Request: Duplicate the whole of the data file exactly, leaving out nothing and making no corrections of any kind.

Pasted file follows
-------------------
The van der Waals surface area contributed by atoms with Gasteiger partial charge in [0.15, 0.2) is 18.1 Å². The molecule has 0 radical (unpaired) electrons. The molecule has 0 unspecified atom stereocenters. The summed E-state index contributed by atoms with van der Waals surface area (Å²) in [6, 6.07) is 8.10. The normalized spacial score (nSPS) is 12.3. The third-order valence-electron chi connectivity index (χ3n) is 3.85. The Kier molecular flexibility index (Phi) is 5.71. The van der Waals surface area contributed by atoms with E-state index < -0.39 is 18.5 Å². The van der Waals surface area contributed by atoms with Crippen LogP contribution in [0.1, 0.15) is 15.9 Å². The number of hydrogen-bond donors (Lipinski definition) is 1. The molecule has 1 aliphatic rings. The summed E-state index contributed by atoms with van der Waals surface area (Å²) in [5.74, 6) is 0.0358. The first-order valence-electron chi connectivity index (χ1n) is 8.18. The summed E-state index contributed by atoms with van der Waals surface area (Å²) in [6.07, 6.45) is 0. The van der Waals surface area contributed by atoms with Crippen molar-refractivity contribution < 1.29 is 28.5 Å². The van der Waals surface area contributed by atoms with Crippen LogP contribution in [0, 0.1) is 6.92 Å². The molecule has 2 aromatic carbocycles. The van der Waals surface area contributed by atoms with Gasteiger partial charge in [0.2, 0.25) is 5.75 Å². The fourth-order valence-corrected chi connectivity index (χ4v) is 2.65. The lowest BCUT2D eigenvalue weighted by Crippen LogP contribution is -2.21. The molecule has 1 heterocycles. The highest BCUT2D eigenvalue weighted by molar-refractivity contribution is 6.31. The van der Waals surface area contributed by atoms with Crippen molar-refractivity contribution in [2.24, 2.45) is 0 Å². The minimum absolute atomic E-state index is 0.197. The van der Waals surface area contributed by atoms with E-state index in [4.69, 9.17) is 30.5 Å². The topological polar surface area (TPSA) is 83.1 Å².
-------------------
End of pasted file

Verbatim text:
The van der Waals surface area contributed by atoms with Gasteiger partial charge in [0.15, 0.2) is 18.1 Å². The molecule has 0 radical (unpaired) electrons. The molecule has 0 unspecified atom stereocenters. The summed E-state index contributed by atoms with van der Waals surface area (Å²) in [6, 6.07) is 8.10. The normalized spacial score (nSPS) is 12.3. The third-order valence-electron chi connectivity index (χ3n) is 3.85. The Kier molecular flexibility index (Phi) is 5.71. The van der Waals surface area contributed by atoms with E-state index < -0.39 is 18.5 Å². The van der Waals surface area contributed by atoms with Crippen LogP contribution in [0.1, 0.15) is 15.9 Å². The number of hydrogen-bond donors (Lipinski definition) is 1. The molecule has 1 aliphatic rings. The summed E-state index contributed by atoms with van der Waals surface area (Å²) in [5.74, 6) is 0.0358. The first-order valence-electron chi connectivity index (χ1n) is 8.18. The summed E-state index contributed by atoms with van der Waals surface area (Å²) in [6.07, 6.45) is 0. The van der Waals surface area contributed by atoms with Crippen molar-refractivity contribution < 1.29 is 28.5 Å². The van der Waals surface area contributed by atoms with Crippen LogP contribution in [0, 0.1) is 6.92 Å². The molecule has 2 aromatic carbocycles. The van der Waals surface area contributed by atoms with Gasteiger partial charge in [0.2, 0.25) is 5.75 Å². The fourth-order valence-corrected chi connectivity index (χ4v) is 2.65. The lowest BCUT2D eigenvalue weighted by Crippen LogP contribution is -2.21. The molecule has 1 heterocycles. The highest BCUT2D eigenvalue weighted by molar-refractivity contribution is 6.31. The van der Waals surface area contributed by atoms with Crippen molar-refractivity contribution in [2.24, 2.45) is 0 Å². The minimum absolute atomic E-state index is 0.197. The van der Waals surface area contributed by atoms with E-state index in [4.69, 9.17) is 30.5 Å². The topological polar surface area (TPSA) is 83.1 Å².